Alternative Mutagens for maize (Zea mays L.)
DuPont Pioneer, 7300 NW 62nd Avenue, Johnston, Iowa, 50131, USA
Maize Genomics and Genetics, 2016, Vol. 7, No. 2 doi: 10.5376/mgg.2016.07.0002
Received: 13 Jun., 2016 Accepted: 07 Aug., 2016 Published: 01 Oct., 2016
© 2016 BioPublisher Publishing Platform
This is an open access article published under the terms of the Creative Commons Attribution License
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Preferred citation for this article:
Williams M.E., 2016, Alternative Mutagens for Maize (Zea mays L.), Maize Genomics and Genetics, 7(2): 1-8 (doi: 10.5376/mgg.2016.07.0002)
Mutagenesis has been an important part of both basic and applied genetic research. In maize and many other plant species, EMS (ethyl methanesulfonate) has been the chemical of choice for generating mutagenized populations. However, in many species such as maize and Arabidopsis, the mutation spectrum of EMS is limited, with essentially all sequenced EMS-induced mutations being G:C to A:T transitions. In order to broaden the induced mutation spectrum in maize, a number of alternative mutagens were tested on seeds, including ENU (N-ethyl-N-nitrosourea), sodium azide and gamma ray irradiation. An assay based on leaf sectors indicating a change in the phenotype at the oil yellow1 (oy1) locus was utilized to determine mutagenicity and to produce sequences for analysis. All three mutagens produced a broader mutation spectrum relative to EMS. Collectively, all six of the possible single nucleotide changes were observed, although individually none of the mutagens tested at the depth we were able to complete produced all six. In maize, producing an optimal mutagenized population may involve utilizing a combination of mutagens. Even in the era of genome editing technologies, random mutagenesis, and improvements of it, will remain a useful tool going forward.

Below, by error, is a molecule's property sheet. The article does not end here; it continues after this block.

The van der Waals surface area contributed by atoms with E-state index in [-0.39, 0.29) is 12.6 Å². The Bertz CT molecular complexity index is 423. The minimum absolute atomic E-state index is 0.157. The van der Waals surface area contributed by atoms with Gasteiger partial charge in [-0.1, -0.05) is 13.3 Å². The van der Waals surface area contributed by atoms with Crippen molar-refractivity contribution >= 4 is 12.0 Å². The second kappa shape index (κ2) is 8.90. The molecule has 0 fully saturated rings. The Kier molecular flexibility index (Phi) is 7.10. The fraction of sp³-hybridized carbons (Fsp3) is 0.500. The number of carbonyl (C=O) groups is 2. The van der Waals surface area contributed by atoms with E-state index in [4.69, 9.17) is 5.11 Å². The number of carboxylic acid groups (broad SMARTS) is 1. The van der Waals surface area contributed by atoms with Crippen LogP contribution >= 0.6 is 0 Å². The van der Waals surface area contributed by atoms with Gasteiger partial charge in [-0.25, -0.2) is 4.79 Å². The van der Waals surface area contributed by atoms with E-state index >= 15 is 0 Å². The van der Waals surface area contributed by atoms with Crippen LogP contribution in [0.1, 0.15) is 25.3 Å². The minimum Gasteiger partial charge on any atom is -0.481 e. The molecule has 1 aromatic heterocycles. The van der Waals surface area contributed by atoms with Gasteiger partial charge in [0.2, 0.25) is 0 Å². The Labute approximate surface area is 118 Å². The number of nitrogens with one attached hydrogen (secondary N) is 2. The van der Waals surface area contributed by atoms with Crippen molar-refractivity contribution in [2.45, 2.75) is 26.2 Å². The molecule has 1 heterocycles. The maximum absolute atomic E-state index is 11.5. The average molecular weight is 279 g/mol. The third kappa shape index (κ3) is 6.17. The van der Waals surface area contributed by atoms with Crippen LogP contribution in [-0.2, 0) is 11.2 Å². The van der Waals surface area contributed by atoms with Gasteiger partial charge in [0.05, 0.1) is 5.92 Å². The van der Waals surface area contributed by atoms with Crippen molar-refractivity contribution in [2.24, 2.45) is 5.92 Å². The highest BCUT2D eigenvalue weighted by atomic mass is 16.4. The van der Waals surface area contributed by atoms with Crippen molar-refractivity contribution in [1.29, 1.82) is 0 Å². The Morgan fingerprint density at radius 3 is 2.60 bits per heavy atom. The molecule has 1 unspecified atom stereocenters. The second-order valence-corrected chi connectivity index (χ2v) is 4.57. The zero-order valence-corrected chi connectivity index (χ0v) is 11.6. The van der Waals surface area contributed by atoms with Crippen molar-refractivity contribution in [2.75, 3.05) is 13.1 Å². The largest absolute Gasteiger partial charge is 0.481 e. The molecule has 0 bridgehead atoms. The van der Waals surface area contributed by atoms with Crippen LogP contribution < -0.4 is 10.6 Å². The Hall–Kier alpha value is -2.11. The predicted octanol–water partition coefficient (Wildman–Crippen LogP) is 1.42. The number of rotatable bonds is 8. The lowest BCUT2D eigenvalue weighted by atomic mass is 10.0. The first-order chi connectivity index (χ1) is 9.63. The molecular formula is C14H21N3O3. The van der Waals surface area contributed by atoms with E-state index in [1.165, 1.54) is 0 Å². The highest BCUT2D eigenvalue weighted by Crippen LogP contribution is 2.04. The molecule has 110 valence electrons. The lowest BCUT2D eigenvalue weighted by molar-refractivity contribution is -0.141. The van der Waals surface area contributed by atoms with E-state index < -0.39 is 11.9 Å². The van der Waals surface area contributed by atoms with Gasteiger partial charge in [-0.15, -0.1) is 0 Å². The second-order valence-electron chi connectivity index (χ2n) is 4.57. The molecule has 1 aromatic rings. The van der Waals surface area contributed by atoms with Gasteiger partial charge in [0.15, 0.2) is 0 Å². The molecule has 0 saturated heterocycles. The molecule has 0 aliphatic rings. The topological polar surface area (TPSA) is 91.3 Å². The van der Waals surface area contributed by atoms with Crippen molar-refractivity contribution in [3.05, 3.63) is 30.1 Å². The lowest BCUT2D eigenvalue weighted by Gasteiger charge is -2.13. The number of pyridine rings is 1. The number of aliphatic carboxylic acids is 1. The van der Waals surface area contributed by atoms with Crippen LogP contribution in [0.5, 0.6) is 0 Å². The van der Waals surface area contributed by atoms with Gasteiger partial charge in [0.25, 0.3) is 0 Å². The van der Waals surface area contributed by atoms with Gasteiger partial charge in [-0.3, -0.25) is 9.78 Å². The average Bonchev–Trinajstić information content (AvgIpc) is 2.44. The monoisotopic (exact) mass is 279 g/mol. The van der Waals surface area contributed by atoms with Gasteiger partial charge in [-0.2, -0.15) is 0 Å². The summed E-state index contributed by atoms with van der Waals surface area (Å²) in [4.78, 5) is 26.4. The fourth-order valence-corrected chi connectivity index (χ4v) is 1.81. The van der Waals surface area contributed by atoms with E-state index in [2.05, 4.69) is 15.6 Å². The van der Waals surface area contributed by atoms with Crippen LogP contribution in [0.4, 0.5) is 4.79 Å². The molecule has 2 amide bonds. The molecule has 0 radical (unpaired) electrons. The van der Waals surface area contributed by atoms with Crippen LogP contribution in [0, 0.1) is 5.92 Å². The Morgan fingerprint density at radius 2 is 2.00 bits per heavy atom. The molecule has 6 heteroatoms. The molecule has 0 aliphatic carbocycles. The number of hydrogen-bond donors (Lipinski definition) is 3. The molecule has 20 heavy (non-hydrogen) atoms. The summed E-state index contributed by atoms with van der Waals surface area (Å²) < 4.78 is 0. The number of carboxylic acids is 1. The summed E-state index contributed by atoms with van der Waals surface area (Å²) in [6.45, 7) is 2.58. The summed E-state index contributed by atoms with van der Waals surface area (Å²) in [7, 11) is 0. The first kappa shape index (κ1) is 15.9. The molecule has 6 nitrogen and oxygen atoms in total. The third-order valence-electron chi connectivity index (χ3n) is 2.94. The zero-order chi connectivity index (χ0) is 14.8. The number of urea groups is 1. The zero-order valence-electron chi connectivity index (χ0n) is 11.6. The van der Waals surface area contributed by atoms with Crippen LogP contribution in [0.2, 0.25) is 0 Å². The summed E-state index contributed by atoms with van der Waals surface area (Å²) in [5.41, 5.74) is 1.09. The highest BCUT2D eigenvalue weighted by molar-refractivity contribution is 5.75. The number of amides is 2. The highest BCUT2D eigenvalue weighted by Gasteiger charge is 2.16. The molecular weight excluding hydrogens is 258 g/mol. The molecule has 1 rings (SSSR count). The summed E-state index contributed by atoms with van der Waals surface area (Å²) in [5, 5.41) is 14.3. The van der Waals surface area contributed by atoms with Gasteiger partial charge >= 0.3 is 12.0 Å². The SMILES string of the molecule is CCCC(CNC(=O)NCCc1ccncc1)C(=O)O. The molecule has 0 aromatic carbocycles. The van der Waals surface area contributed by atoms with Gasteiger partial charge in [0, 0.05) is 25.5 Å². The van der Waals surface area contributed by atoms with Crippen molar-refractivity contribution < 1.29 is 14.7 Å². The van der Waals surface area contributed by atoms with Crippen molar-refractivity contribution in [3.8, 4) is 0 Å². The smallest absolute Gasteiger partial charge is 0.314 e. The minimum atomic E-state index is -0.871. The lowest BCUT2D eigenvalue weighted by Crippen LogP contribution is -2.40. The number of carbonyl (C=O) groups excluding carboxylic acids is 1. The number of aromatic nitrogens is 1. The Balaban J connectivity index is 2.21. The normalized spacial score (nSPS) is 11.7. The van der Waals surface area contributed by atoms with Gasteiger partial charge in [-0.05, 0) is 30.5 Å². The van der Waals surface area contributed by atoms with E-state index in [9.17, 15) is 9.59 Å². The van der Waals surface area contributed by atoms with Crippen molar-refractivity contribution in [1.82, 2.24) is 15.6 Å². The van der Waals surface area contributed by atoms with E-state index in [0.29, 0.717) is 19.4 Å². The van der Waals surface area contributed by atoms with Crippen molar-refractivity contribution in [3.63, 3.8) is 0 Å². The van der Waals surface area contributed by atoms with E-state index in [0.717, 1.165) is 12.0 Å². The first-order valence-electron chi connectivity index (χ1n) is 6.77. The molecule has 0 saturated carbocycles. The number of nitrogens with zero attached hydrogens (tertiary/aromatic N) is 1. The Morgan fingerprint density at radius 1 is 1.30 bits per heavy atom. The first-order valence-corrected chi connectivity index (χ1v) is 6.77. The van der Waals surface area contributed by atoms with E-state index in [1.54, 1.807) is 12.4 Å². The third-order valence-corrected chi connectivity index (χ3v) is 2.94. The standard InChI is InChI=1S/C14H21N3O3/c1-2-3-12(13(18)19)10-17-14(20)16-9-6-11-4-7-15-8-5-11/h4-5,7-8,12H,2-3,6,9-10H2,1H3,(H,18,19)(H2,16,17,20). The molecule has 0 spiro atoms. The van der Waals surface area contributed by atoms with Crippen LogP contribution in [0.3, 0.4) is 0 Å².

Maize; Mutagenesis; EMS; ENU; Sodium azide; Gamma ray irradiation
Maize Genomics and Genetics
• Volume 7